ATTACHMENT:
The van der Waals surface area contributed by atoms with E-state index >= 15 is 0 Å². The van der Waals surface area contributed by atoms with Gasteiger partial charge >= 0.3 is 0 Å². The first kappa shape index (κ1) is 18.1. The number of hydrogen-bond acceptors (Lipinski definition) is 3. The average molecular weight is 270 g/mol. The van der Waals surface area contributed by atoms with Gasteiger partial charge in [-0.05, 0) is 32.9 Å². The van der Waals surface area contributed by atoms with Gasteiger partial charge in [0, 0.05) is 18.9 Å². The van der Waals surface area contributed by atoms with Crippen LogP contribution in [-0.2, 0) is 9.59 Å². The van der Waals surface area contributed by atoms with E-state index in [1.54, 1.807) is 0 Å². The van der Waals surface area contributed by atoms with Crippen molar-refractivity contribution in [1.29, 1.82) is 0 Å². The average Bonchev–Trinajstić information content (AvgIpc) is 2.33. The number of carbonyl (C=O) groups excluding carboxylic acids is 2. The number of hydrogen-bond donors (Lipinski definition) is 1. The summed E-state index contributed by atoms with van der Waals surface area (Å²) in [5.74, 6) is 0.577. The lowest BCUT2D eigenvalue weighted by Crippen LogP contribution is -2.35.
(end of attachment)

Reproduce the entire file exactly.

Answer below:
The van der Waals surface area contributed by atoms with E-state index >= 15 is 0 Å². The van der Waals surface area contributed by atoms with Gasteiger partial charge >= 0.3 is 0 Å². The first kappa shape index (κ1) is 18.1. The number of hydrogen-bond acceptors (Lipinski definition) is 3. The average molecular weight is 270 g/mol. The van der Waals surface area contributed by atoms with Gasteiger partial charge in [-0.05, 0) is 32.9 Å². The van der Waals surface area contributed by atoms with Gasteiger partial charge in [0, 0.05) is 18.9 Å². The van der Waals surface area contributed by atoms with Crippen LogP contribution in [-0.2, 0) is 9.59 Å². The van der Waals surface area contributed by atoms with E-state index in [1.54, 1.807) is 0 Å². The van der Waals surface area contributed by atoms with Crippen molar-refractivity contribution in [1.29, 1.82) is 0 Å². The average Bonchev–Trinajstić information content (AvgIpc) is 2.33. The number of carbonyl (C=O) groups excluding carboxylic acids is 2. The number of hydrogen-bond donors (Lipinski definition) is 1. The summed E-state index contributed by atoms with van der Waals surface area (Å²) in [5.74, 6) is 0.577. The lowest BCUT2D eigenvalue weighted by Crippen LogP contribution is -2.35.